(And that’s while fundamentally agreeing with the truths that are expressed in the “doctrines of grace.”)
    But again, it’s even a historical faux par that the “doctrines of grace” have been defined uniquely by “the TULIP.” The Synod of Dort is often brought up as to a definitive contra- (proto)-Arminian stance. But their conclusions weren’t defined by the TULIP. It came up with “Election, Christ’s death, Effectual Calling, Perseverance”…but then, that’s not the Dutch national flower…(how did maintaining a suitable acronym get to be one of the driving forces to understanding scripture? Laziness? A party-spirit? Both?)

    Soteriological “Calvinism” has never been monolithic (people find the need to argue over “who’s in the pure line of Calvin” ;which I suppose is useful so far as it serves the purpose of removing stumbling blocks from before people). The question boils down to the issue of the atonement and the particulars of how substitutionary atonement actually works – or at least, how far we are entitled to go in explaining it with what we’re told in scripture.

    Wasn’t RL Dabney Stonewall Jackson’s chaplain? A “Covenant Theologian,” yes, but I understand he spent much time arguing that the penal substitution view was biblically superior to the pecuniary view. Wuheyyy!!! The pecuniary view is fundamental in functioning to strictly limit the scope of the atonement, from within the atonement itself.

    Don’t you think that where Christians can’t have sincere fellowship on the basis of justification alone, we’re implying we’re not justified? I’m not saying we’re not (Corinthians comes to mind) but if it were universally the case, in sincerity, the only time fellowship could ever be broken is when someone was acting in such a way to deny such justification. That would include denying someone their liberty of conscience; imposing my understanding in things less than peremptory as definitive standards; stifling mutual interaction over anything to do with scripture that would result in all the involved person’s edification – if not on the knowledge front, on the exercise of one’s love and the demonstration that we do indeed have the mind of Christ and are joint-members of his body, on his terms. (Again, Corinthians comes to mind).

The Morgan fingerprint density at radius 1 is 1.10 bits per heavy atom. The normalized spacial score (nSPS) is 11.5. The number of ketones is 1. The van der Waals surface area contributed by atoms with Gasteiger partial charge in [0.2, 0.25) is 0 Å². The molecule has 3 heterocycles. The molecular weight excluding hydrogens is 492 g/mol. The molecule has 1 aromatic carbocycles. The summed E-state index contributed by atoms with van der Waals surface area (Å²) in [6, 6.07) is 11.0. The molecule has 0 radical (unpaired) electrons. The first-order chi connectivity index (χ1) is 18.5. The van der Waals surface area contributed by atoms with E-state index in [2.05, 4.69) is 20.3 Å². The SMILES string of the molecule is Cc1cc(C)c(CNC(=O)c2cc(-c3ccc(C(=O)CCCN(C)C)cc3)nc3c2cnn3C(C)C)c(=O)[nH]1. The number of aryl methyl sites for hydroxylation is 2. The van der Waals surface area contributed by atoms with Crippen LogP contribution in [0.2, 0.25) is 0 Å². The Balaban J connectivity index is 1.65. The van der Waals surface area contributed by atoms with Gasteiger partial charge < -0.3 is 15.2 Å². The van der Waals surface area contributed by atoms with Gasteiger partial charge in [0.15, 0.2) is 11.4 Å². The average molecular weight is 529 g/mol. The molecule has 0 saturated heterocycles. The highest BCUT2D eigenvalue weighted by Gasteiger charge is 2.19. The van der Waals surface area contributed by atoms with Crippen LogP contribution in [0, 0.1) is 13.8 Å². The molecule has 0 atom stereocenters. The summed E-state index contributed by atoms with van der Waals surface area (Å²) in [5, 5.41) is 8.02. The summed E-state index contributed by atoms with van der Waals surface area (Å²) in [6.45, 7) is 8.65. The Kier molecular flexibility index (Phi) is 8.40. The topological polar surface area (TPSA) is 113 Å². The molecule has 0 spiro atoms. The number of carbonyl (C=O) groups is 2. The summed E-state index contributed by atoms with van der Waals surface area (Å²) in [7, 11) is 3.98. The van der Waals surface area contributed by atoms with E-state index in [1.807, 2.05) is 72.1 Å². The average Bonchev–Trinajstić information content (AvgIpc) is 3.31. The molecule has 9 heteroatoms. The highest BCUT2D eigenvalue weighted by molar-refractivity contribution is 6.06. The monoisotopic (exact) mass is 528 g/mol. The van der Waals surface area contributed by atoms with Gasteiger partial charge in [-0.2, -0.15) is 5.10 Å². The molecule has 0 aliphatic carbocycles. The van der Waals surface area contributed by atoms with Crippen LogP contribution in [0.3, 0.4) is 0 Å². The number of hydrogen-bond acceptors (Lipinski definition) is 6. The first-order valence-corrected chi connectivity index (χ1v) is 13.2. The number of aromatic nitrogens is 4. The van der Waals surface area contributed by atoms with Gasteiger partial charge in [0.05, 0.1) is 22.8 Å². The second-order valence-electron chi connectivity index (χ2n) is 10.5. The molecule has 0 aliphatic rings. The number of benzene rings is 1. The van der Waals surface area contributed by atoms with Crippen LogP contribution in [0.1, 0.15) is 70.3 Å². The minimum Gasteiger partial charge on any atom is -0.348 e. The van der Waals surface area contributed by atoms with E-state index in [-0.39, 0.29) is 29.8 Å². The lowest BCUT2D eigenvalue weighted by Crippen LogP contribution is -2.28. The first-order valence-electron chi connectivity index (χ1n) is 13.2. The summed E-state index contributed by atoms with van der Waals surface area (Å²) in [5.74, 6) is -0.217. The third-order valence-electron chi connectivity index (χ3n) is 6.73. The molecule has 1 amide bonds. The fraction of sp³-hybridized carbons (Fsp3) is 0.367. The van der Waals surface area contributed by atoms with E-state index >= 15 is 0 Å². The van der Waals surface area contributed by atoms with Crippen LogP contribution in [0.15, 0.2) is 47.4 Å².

Just some general “thinking out loud.”

  6. Also, Jim, I think we have to be somewhat more understanding with the Reformers themselves. They were (all?) ex-Romanists who God raised up and brought out of that system – preminently with the truth of “justification by faith alone.” I find it hard to to “re-educate” my conscience, so I can only imagine the difficulties involved in their day, in circumstances such as theirs. We have the liberty (and the information) to look at things without the type of persecution they had, because of their actions.

  7. http://www.mctsowensboro.org/blog/?p=317#comment-875 (omitted ?)

    JGR refers to himself as a Calvinistic Baptist; indeed, any NCT adherent is a Calvinistic Baptist, and no NCT adherent is a Reformed Baptist [as Reformed Baptists define themselves (an NCT adherent may share RBs’ reverence for the Puritans, but, by definition, may not be covenantal confessional)].

  8. Hi Jim…don’t worry about “delayed” responses.

    I’m sure I’ve seen JGR also refer to himself as a Reformed Baptist (Abraham’s Four Seeds?). I think I;’ve seen him say that he stands as part in the line of the Reformers, part the Anabapists.

    Also, Jim, I think its unfair and inaccurate to say that all “NCT” adherents are explictly “calvinistic.” Someone like Dale Ratzlaff isn’t, but you can’t read his stuff like “Sabbath in Christ” and recognize where he’s come from an SDA background, to say this is definitely “new covenant.” I would humbly suggest as one who is thinking about myself in relation to these things…that he’s more insightful at some points and further away from some of the errors of his background (which, worringly, are similar to a lot in the “reformed” camps…such as their views on sanctification by law)than some “calvinistic” adherents to NCT.

  9. I remember reading of a man who could not believe in a sola limited atonement , but rather than call himself a four point Calvinist, he preferred to be known as a six pointer because he believed the Bible also taught a universal offer of salvation. So why not join me in being a 10 Point Calvinist , holding to Biblical TULIP and also to the five equal and complementary Biblical truths of Arminianism. This makes up the whole picture with each set of doctrines supplying the mutual deficiency that otherwise exists . It might not seem a logical to hold to parallel doctrines like this but who would want to turn a blind eye to certain Scriptures for the sake of logic?

  10. The “Book of Hebrews” is actually entitled (in all of the manuscripts, including the oldest) “To the Hebrews.” It is not for gentiles. By ignoring the addressee, you get off on the wrong foot.

    Please read Jeremiah 31 before you protest. Thanks.